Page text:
“They want to connect to it, but they don’t want to be a part of the city. Hundreds have called and emailed me,” Kraft said. “They don’t want to be part of the city, that is the number one thing. I’m sorry, I have to fight for my constituents.”

Kraft later added her constituents do want sewer, but only sewer.

“They don’t want trash, they don’t want to go to city schools, they don’t want any (city) services,” Kraft said.

French and Messick both responded unanimously with, “Then they want city services.”

Kraft pushed back and told city officials the rural commercial properties are paying for the sewer line and, because of this, Manchester should not profit from the project.

“Didn’t we just sit here and agree that we are willing to pay it back with sales tax? Did I miss that?” Messick asked.

“We’re offering you a deal that won’t cost you a penny and will make you a whole bunch of money and I don’t see a problem in that,” Messick said.

French agreed with Messick and reminded Kraft that the city is offering to pay the county back in full.

“All we’re asking for is people who want to be hooked onto it is they help pay for it,” he said.

Cunningham cut in and explained the county wants the area for the same reason Manchester does – commercial property. She pointed out both sides are fighting for the same thing, but are on different sides of it. She offered an alternative idea: charge people to hook up onto the line and not offer annexation.

French didn’t buy into the idea.

“We’re thinking about a 50-year plan here and the practicality is, that’s where the city is going to grow. I don’t understand why the county feels like you’ve got to handcuff the opportunity for the city to grow in a legitimate and practical way, the way cities grow, by offering a services to new areas,” he said.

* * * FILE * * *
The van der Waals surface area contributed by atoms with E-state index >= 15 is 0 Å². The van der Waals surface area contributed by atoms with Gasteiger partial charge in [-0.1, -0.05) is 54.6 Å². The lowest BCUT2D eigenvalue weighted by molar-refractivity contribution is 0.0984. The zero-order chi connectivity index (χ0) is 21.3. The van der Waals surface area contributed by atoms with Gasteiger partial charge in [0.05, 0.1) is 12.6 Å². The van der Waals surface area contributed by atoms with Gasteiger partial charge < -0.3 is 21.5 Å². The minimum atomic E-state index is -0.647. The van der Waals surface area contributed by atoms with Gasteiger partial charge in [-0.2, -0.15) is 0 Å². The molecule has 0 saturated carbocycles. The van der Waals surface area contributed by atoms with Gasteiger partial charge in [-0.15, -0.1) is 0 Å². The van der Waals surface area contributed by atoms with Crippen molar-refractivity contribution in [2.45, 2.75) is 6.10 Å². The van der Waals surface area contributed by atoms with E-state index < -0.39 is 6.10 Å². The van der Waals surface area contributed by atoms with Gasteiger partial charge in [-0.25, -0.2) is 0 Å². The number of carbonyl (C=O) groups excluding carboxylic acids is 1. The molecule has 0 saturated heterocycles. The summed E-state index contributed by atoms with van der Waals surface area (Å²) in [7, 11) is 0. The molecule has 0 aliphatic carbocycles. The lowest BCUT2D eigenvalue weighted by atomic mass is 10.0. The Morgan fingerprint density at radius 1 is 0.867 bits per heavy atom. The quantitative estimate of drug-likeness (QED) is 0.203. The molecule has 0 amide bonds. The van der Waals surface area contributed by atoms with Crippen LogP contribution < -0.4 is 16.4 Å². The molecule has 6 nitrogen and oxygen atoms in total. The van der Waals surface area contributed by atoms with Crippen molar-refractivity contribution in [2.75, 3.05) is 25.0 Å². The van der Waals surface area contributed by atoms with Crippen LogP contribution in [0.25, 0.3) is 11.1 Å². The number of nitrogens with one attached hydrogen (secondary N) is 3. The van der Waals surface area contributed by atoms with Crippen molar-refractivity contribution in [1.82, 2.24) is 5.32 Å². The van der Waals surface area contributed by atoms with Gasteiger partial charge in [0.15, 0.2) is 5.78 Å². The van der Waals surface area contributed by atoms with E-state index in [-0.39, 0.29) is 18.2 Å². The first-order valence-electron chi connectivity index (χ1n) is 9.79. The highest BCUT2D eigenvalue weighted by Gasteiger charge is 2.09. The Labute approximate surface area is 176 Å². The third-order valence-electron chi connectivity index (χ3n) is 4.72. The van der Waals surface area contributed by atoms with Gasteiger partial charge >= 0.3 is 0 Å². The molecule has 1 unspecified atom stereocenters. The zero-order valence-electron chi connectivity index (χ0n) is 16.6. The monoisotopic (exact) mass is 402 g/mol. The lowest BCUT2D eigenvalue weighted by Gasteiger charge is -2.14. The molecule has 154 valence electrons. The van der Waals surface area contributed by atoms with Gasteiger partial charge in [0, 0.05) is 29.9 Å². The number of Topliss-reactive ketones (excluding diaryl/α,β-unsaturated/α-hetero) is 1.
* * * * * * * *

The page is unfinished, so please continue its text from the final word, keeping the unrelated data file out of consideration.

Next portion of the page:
Kraft disagreed.

“I’m not trying to be mean, but you’re kind of handcuffing us to make you grow, to have people move on and to have our commercial hook on with you. It kind of goes both ways, like Margaret said, we’re fighting for the same reason,” Kraft said.

Everyone agreed that if a sewer line doesn’t go out there, both entities lose the possibility of commercial development.

“We can’t run a $2 million sewer line to someone who requests it out at 105,” French said. “We’re just not allowed to do that. Legally, you just can’t do that. The developer would have to do it.

“I look at this as a no-brainer and I don’t mean that as offensive to anybody,” he continued. “At the end of the day, the county makes a ton of money on development, the project gets paid for by the city and the only thing we’re asking is you allow the city to be a municipality and you be a county government. You’re not a municipality. To ask us to run a sewer line to create competition against our own tax base is mind-boggling.”

Kraft, again, disagreed.

“Ryan, let’s be real,” she said. “If two restaurants and two hotels is competition for Manchester, you all have problems. Let’s be real, I’m not trying to be mean, but let’s be realistic. If that is so much of a competition than you have some problems that you need to look at internally.”

French was not pleased.

“This is insane,” he said.

Before the discussion could escalate, Pennington pointed out offering properties a chance to tie onto a sewer line, whether they choose to or not, will make the land more marketable for the future.

A resolution was eventually reached between the city and county and both agreed to take a written proposal for their overseeing government bodies to discuss.

News Editor

Casey recently joined the Manchester Times team in March 2018. Coming off a 17-month reporter stint in Port Chester, NY, she is looking forward to slowing down and integrating herself into the community. She currently resides in Manchester.